Development directors have to research foundations whose requirements fit their organization and find out what kind of grants a foundation has given out in the past.

Then they have to write a proposal explaining what they'll do with the grant and why their project is the best use of the foundation's money. Many groups are competing for the same money, so the grant has to be perfectly matched and tailored to the foundation to even be considered.

There are lots of other ways to raise money, too, like mailings, bequests (asking people to leave you money in their will), auctions, selling T-shirts or calendars or bumper stickers, asking for money over the phone or canvassing door-to-door.

A development director has to figure out which approach best suits the organization and its members.

Lists of potential donors' e-mail addresses are also now being shared, bought and sold between organizations for increased publicity. E-mail has proven itself as a safe, fast, and efficient method of contacting donors.

Skills Vary With the Organization

"A good development director has to combine great analytical skills -- the engineer-mathematician brain -- with all the grace and interpersonal skills of a social worker," says Gould.

Jan Masaoka, executive director of the Support Center for Nonprofit Management, disagrees. "I think it really depends on the kind of fund-raising your organization does," says Masaoka.

"If your organization raises money by having a black-tie dance every year, you have to be able to mingle with a [high-society] social group while still being very detailed-oriented.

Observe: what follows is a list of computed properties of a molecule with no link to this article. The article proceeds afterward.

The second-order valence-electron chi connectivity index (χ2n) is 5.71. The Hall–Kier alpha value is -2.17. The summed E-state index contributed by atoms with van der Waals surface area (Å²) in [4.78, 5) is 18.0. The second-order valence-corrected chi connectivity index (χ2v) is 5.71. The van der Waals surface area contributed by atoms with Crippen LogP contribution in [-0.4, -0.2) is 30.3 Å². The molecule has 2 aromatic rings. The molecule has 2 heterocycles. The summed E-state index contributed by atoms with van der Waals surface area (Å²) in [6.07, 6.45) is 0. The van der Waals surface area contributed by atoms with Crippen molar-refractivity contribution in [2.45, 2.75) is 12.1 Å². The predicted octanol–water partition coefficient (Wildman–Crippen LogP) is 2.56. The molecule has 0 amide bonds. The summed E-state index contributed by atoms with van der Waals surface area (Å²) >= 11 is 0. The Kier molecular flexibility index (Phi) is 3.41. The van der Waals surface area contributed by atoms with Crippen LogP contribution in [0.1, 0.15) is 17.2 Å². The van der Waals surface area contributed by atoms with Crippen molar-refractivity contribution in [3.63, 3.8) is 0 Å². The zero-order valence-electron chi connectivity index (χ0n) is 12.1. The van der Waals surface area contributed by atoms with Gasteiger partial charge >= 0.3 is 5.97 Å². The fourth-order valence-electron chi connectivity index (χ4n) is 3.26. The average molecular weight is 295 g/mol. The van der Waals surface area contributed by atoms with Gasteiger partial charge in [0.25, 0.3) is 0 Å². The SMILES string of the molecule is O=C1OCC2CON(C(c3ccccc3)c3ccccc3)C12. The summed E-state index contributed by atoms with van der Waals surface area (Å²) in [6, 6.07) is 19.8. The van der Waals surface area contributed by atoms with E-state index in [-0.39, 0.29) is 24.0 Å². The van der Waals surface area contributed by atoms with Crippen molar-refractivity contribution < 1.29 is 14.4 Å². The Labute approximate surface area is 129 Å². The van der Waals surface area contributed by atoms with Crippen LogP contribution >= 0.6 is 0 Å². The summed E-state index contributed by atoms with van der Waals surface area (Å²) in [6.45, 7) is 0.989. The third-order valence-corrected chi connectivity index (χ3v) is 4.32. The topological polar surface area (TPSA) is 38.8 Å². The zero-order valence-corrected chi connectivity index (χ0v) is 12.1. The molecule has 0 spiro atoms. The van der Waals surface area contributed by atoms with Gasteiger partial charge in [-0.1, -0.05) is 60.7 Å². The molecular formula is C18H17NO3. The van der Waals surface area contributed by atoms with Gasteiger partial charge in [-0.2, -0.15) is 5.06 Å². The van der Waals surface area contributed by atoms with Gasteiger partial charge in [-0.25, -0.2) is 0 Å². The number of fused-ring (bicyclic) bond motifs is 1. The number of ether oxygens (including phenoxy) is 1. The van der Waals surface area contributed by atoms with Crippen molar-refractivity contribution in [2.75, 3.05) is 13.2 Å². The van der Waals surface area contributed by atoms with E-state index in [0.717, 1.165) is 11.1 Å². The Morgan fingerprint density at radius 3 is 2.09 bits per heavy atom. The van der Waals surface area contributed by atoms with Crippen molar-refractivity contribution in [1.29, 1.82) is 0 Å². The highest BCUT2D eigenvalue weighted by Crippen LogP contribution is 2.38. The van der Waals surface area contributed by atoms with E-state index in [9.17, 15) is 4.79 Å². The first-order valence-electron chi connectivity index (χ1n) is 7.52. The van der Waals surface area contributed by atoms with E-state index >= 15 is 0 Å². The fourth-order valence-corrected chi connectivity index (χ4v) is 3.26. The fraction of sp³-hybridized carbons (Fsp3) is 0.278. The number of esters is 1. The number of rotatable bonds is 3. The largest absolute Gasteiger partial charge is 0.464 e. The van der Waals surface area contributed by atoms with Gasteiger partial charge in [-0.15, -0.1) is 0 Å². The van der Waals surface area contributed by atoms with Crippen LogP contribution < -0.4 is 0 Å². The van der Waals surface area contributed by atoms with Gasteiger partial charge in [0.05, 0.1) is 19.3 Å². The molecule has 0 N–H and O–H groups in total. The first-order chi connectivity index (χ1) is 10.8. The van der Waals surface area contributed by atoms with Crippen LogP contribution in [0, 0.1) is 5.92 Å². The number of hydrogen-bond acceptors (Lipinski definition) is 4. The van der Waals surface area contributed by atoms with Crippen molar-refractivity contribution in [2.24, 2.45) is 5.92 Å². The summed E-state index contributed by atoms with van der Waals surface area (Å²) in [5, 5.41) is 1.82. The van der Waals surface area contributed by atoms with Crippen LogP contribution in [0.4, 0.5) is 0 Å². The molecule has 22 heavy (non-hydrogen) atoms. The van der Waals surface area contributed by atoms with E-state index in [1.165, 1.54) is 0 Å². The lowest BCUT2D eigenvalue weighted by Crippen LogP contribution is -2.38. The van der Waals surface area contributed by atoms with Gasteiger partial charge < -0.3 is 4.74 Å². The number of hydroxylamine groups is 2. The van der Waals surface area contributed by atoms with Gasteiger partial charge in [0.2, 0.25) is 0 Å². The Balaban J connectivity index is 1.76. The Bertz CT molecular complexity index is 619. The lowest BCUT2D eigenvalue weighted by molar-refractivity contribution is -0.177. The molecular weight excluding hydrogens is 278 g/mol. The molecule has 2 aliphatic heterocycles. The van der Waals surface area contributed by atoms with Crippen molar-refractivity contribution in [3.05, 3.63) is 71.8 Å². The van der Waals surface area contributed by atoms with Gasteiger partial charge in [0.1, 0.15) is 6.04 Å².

"On the other hand, if your organization raises solely through mailings, you have to be a wonderful writer, but you can be a real grouch."

Since different fund-raising approaches require different skills, Masaoka believes the most important attributes of a development director "are being genuinely committed to the organization you're raising money for, and being able to learn from your mistakes."

Knox has a different take. "The job of the developmental director is to enthusiastically and imaginatively communicate the mission of the organization," he says. "They're the great communicator, and they're responsible for getting the message out."

How to Get Started

In development, experience -- not schooling -- is everything.

"These kinds of skills aren't taught in schools," says Masaoka. "If you interview someone with a BA in world history who was chair on a committee that raised $100,000 last year and someone who has an MA in fund-raising but who has never actually been a fund-raiser before, who would you hire?"